Lecture 8: Politics in America. Civil Liberties

I. Civil Liberties

A.   The Bill of Rights of the Constitution gives individuals a wide range of civil liberties designed to protect them against the power of the state—“the Bill of Rights is the fundamental charter of American liberties”

B.   Today we cover what civil liberties and rights are, examine the specific liberties guaranteed to all of us in the Constitution and conclude by watching 2 videos which closely examines the issue of school prayer

C.   Definition of Civil Liberties

1.     Burns et al: “Rights of all persons that cannot be denied by governmental power: freedom of conscience, religion, or expression; generally, the freedoms secured by the First Amendment”

2.     Cummings and Wise (p89): “Are the fundamental rights of a free society that are protected by the Bill of Rights”

D.   The interpretation of how these largely 1st amendment liberties should be protected has involved a clash b/n govt-imposed order and freedom

 

II. The Bill of Rights

1st Amendment:  the 1st amendment of our Constitution protects individuals from govt laws that interfere w/the freedom of religion and freedom of expression—as well as protection of written and symbolic speech, and freedom of the press, and freedom of association (the recent SCT-Boy Scouts decision based on this right)—other important basic liberties NOT embedded in the 1st Amendment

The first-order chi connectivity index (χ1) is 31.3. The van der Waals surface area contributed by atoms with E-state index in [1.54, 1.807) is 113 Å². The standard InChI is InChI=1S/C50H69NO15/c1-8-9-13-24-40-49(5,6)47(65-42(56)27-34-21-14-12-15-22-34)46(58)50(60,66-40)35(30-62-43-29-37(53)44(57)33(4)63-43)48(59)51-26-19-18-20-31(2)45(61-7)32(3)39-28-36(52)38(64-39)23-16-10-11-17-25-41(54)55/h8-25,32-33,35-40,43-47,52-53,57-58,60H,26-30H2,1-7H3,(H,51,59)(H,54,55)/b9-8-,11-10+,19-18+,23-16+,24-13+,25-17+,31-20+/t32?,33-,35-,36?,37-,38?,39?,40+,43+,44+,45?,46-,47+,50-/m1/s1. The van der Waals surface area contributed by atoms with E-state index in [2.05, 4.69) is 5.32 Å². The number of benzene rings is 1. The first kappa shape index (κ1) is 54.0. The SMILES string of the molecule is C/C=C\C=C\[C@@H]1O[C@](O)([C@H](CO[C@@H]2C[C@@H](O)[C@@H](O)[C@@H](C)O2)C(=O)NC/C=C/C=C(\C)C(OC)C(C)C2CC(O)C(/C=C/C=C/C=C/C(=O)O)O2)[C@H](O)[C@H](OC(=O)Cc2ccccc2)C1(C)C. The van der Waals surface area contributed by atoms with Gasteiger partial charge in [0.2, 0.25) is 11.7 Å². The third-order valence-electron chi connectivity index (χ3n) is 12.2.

a)    1st Amendment (pA-8 of Appendix in C&W text): “Congress shall make NO law respecting an establishment of religion, or prohibiting the free exercise thereof; or abridging the freedom of speech, or of the press; or the right of the people peaceably to assemble, and to petition the govt for a redress of grievances”

                i. “establishment clause” (according to SCt Justice Hugo Black, it means that neither a state nor the federal govt can set up a church. Neither can pass laws that aid one religion, aid all religions, or prefer one religion over another”. P101 our text)

                ii. free exercise clause(according to Cummings and Wise [p99-100], “protects the right of individuals to worship or believe as they wish, or to hold no religious beliefs”)

 

2nd Amendment:  the 2nd amendment of course protects the "right of the people to keep and bear arms" and of course is the subject of a long standing debate that really centers on the concepts of ORDER versus FREEDOM and SAFETY and HATRED of GUNS versus freedom

 

4th Amendment: covers freedom from unreasonable searches and seizures. This is going to be one of the main topics of today's class

 

5th Amendment: covers right NOT to incriminate one’s self, and also: right to Due Process, Grand Jury, Double Jeopardy among others

 

6th Amendment: In criminal prosecutions, right to speedy & public trial and to have public defender if necessary

 

7th Amendment: In less than criminal matters, right of trial by jury “is preserved”

 

8th Amendment: No excessive bail or fines; and No cruel and unusual punishment shall be inflicted

 

Last updated June 15
mturetzky@gavilan.edu